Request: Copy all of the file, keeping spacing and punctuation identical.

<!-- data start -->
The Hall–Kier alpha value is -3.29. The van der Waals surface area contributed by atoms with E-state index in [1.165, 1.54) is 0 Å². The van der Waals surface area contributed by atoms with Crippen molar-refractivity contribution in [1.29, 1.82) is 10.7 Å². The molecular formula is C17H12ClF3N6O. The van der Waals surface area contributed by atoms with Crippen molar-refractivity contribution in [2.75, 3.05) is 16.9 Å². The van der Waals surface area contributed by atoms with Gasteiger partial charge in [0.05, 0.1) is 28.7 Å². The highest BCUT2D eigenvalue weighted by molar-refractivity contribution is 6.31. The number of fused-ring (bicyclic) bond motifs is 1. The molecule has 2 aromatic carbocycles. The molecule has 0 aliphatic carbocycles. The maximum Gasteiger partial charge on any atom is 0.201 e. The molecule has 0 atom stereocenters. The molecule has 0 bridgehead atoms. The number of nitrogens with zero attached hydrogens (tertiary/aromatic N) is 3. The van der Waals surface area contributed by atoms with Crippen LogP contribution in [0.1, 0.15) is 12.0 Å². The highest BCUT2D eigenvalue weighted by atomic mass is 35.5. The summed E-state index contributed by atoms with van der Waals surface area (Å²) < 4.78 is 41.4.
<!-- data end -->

The Hall–Kier alpha value is -3.29. The van der Waals surface area contributed by atoms with E-state index in [1.165, 1.54) is 0 Å². The van der Waals surface area contributed by atoms with Crippen molar-refractivity contribution in [1.29, 1.82) is 10.7 Å². The molecular formula is C17H12ClF3N6O. The van der Waals surface area contributed by atoms with Crippen molar-refractivity contribution in [2.75, 3.05) is 16.9 Å². The van der Waals surface area contributed by atoms with Gasteiger partial charge in [0.05, 0.1) is 28.7 Å². The highest BCUT2D eigenvalue weighted by molar-refractivity contribution is 6.31. The number of fused-ring (bicyclic) bond motifs is 1. The molecule has 2 aromatic carbocycles. The molecule has 0 aliphatic carbocycles. The maximum Gasteiger partial charge on any atom is 0.201 e. The molecule has 0 atom stereocenters. The molecule has 0 bridgehead atoms. The number of nitrogens with zero attached hydrogens (tertiary/aromatic N) is 3. The van der Waals surface area contributed by atoms with Crippen LogP contribution in [0.1, 0.15) is 12.0 Å². The highest BCUT2D eigenvalue weighted by atomic mass is 35.5. The summed E-state index contributed by atoms with van der Waals surface area (Å²) < 4.78 is 41.4.